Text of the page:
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Lawyer Says Cooley Is No More Helpful Than Garcetti on Rampart

Courts: Public defender says material that might be exculpatory is not being turned over. Prosecutors deny the allegations.

March 24, 2001|TWILA DECKER | TIMES STAFF WRITER

A Los Angeles alternate public defender complained to a Superior Court judge Friday that Dist. Atty. Steve Cooley is no more forthcoming than his predecessor on discovery issues involving LAPD officers.

If anything, attorney Gary S. Wigodsky said at a hearing Friday, the district attorney's office has gotten worse.

Wigodsky said that in three cases the office did not turn over discovery material to the defense, including statements made by informant Rafael Perez, a former LAPD officer.

"The D.A.'s office makes pronouncements saying they are going to change," Wigodsky told Judge Larry Paul Fidler. ". . . I am here to tell you that nothing has changed.

"Every time we come up with an argument about why something should be turned over, they come up with a new excuse. It's been one long shell game," Wigodsky said.

Cooley's office denies that it is being unfair.

Cooley, who criticized former Dist. Atty. Gil Garcetti's handling of the Rampart police corruption scandal, recently appointed a panel to establish a new policy to ensure that defendants are given so-called Brady material--anything that might help the defense, including doubts about the credibility of an investigating officer--in a timely and lawful manner.

The hearing Friday was scheduled for cases identified during the Rampart investigation as potentially problematic. Arguments on one of the cases were postponed until April 3.

The first case heard Friday involved Antonio Granillo, one of four gang members convicted of kidnapping a woman with the intention of raping her.

Wigodsky is seeking an evidentiary hearing in the hopes of ultimately winning his client a new trial, but the district attorney's office opposes the hearing and a new trial.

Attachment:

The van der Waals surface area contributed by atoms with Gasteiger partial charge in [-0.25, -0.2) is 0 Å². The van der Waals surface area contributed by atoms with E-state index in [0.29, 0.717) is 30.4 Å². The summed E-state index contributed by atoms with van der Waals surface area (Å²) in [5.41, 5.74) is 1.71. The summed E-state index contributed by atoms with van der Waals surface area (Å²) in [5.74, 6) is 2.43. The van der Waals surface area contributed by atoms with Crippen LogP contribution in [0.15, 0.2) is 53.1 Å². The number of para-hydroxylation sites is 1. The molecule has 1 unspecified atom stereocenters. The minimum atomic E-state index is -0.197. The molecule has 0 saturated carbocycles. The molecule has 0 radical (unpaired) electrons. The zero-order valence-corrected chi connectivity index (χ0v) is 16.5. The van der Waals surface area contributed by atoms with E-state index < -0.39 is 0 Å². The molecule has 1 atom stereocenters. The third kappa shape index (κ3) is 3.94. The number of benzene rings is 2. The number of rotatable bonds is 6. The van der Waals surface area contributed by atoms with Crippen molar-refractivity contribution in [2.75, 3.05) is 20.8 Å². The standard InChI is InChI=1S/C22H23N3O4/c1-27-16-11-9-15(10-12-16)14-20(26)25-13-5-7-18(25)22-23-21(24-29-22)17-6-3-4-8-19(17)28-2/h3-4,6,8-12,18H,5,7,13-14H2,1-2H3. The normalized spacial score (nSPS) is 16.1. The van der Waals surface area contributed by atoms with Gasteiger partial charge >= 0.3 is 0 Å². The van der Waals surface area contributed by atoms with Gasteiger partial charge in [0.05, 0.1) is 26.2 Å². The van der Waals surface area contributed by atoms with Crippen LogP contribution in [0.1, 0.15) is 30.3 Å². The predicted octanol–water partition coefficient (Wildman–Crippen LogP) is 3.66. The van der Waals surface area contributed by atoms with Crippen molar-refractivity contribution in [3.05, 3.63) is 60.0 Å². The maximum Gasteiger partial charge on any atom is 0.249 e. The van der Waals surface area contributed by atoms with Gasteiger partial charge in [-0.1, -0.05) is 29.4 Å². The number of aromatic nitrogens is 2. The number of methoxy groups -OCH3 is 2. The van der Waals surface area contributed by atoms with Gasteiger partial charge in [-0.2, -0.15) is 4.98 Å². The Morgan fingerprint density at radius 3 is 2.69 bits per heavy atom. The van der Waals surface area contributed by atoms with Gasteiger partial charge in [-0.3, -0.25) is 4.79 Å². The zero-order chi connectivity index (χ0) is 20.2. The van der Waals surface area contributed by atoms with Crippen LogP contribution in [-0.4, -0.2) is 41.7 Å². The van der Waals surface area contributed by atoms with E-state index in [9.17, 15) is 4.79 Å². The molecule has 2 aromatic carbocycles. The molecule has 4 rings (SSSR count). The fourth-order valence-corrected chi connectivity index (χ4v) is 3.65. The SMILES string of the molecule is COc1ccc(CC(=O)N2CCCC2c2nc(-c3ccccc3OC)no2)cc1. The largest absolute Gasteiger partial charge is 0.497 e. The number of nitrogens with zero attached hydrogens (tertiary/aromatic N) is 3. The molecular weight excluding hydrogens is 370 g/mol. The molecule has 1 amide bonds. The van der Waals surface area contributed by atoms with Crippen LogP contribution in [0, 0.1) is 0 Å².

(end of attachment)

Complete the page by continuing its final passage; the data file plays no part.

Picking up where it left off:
Wigodsky argued Friday that Granillo is entitled at the least to an evidentiary hearing because of statements made by Perez, who complained of widespread corruption in the Rampart Division, shortly after his August 1998 arrest on charges that he stole cocaine from the police evidence room.

Perez has said former Officer Brian Hewitt, who has left the department, beat Granillo while he was handcuffed.

In an effort to cover up the beating, Perez said, he and another officer convinced witnesses in the case to change their stories and say the defendant had hurt himself during the kidnapping. Perez, however, has said that they lied only about the beating and that the charges of which Granillo was convicted were true.

Wigodsky said the prosecution withheld the statement for several months because it had not been verified. He said it is ludicrous for prosecutors to claim that a confession by an officer should be verified.

"Perez wasn't accusing anyone other than himself," Wigodsky said. "He was confessing."

Deputy Dist. Atty. Brentford Ferreira argued that Granillo doesn't deserve a new trial because Wigodsky has not presented any evidence to show that his client is not guilty of the kidnapping.

Fidler did not make a final ruling. Instead, the judge gave Wigodsky more time to file a supplemental motion.

By law, Fidler said, he could grant the evidentiary hearing only if Wigodsky could show that he had not been given key evidence that could prove his client's innocence.

"It is not that what you are alleging isn't reprehensible. It is," Fidler said. "The question is whether it rises to a level for me to grant an evidentiary hearing."

Fidler also heard testimony in a case involving William Stearns, who was convicted of possession of methamphetamine with the intent to sell. The hearing is expected to continue next week.

Wigodsky argued that the district attorney's office withheld key evidence that could have been used to impeach Officer Dennis O'Sullivan's testimony.

Wigodsky called two deputy district attorneys to the stand to explain why statements Perez made about O'Sullivan were not released to the defense.

Perez said O'Sullivan was "in the loop" and had come to him for cocaine in 1997. But the Perez accusation was never given to the defense, Wigodsky said.

Deputy Dist. Atty. Richard Rosenthal said he doesn't believe that the statement about O'Sullivan, who is still an LAPD officer, should have been disclosed to the defense because it was never verified and because Perez is not reliable.

"I learned early on that Perez is an extremely personable man who could lie to your face," Rosenthal said. "I would not believe anything Mr. Rafael Perez said unless I corroborated it."

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